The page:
Skip to Content

Colonial Cases

R. v. Little, 1874

[enclosed lands]


R. v. Little

Police Court, Palmerston
Price SM, 2 July 1874
Source: Northern Territory Times and Gazette, 10 July 1874, p 3




Thursday, July 2.

(Before Mr. E. W. Price, S.M.)

Mr. Little appeared to the information of Mr. Taylor, on a charge of having unlawfully killed two fowls, value 10s. each, the property of the Telegraph Company represented by the informant.

Mr. Smith appeared for the informant.

In this case a man in the service of Mr. Little shot two fowls belonging to informant because they were trespassing in defendant's garden and destroying valuable plants.

Mr. Smith submitted that the garden referred to was not "enclosed," there being merely a wire fence; and that defendant had not given notice to the informant in writing, or advertised in two newspapers. Besides, the land occupied by Mr. Little was not held for garden purposes, but for telegraph purposes. It was not, strictly speaking, private land.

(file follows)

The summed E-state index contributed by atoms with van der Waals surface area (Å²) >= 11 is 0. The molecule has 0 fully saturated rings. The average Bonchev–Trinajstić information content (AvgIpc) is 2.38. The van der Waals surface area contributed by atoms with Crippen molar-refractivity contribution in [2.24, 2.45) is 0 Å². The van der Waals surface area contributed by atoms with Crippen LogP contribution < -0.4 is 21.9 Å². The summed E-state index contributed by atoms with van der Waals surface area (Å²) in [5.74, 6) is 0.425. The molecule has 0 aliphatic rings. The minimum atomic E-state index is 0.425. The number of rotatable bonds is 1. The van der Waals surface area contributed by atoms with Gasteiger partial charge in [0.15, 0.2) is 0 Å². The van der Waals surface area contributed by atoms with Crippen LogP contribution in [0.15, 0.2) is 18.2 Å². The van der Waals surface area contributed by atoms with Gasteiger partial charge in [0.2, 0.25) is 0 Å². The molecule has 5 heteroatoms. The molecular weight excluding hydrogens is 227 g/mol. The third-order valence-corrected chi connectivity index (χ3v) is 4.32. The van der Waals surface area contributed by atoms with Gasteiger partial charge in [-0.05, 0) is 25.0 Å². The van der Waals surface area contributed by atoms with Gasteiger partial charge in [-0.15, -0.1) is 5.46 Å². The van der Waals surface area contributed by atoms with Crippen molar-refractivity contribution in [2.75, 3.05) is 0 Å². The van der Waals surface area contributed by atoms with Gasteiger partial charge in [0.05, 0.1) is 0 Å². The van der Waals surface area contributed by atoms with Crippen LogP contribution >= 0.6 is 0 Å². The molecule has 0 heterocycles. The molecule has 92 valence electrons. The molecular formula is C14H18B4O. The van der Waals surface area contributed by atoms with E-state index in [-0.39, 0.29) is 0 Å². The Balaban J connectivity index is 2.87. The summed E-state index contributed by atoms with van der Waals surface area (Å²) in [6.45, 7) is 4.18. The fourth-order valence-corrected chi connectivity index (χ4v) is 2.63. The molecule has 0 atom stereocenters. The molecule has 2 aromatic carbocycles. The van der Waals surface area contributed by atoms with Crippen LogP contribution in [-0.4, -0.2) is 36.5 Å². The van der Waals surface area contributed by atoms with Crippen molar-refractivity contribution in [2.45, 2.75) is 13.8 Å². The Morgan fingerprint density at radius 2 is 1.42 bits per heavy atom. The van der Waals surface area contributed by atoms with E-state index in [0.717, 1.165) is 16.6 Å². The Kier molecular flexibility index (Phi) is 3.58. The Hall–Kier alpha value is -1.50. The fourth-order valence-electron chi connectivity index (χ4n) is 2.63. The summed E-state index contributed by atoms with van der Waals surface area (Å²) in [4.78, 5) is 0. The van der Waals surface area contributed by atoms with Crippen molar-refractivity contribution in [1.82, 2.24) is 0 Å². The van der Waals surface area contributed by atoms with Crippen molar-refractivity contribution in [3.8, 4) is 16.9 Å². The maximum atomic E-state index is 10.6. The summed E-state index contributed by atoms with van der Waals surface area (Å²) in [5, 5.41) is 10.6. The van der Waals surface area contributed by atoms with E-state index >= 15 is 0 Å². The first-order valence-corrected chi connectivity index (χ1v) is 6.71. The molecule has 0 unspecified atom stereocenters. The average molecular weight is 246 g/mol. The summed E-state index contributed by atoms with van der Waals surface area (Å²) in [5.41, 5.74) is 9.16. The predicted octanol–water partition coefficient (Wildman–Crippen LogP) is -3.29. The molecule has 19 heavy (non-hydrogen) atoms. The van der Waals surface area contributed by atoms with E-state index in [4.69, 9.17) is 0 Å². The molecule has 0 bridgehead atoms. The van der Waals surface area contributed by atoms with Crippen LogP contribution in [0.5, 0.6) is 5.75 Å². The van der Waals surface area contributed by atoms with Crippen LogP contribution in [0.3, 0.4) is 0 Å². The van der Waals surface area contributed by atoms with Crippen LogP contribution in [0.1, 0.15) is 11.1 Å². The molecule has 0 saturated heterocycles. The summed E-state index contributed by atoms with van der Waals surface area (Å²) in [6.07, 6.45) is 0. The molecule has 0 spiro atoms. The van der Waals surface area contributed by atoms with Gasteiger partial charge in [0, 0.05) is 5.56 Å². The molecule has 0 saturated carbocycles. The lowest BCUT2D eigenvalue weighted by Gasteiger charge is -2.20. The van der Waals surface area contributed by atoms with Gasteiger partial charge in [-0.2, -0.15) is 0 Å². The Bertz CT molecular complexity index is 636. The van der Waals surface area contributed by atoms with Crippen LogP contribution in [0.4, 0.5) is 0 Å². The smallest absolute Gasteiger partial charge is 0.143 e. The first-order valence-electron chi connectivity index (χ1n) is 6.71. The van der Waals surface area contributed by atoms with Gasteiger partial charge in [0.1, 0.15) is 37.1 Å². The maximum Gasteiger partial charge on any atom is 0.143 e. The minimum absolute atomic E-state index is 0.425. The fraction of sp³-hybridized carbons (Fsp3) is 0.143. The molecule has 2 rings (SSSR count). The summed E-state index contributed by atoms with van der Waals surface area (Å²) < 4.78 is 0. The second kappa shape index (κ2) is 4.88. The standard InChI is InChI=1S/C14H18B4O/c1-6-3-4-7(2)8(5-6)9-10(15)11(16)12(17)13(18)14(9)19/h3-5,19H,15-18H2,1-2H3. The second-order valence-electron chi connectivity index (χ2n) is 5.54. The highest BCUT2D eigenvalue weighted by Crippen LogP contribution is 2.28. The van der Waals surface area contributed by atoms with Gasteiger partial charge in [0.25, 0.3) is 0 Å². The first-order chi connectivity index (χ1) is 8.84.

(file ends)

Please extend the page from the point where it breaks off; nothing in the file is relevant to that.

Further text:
The Magistrate said that the Police Act, under which this case was brought, did not apply to any offence where the party complained of had reasonable ground for believing he was in the right. The remedy must be by civil action under the Police Act. There was no malicious killing in this case.

Mr. Smith said that "malicious" did not mean malice in the ordinary sense, but merely doing something which inflicted evil on another person. But informant would withdraw and take civil proceedings.

Case withdrawn.


Source: Northern Territory Times and Gazette, 10 July 1874, p 3

The Fowl Case.


Sir-In your last issue you allude in a humorous strain to the Police Court action I had to prosecute last week against Mr. Little, of the Telegraph Department. I have nothing to complain of in your humor, which is innocent enough; but I beg you will correct the inaccuracy you fell into in saying that the action was against the South Australian Government. It was against J. A. G. Little for maliciously destroying the Submarine Company's property in shooting two of that Company's fowls.

I am, Sir, &c.,


[Practically the action was against the Government, as it would have had to pay (so we are informed) if a penalty had been imposed on the defendant.--Ed.]

Published by Centre for Comparative Law, History and Governance at Macquarie Law School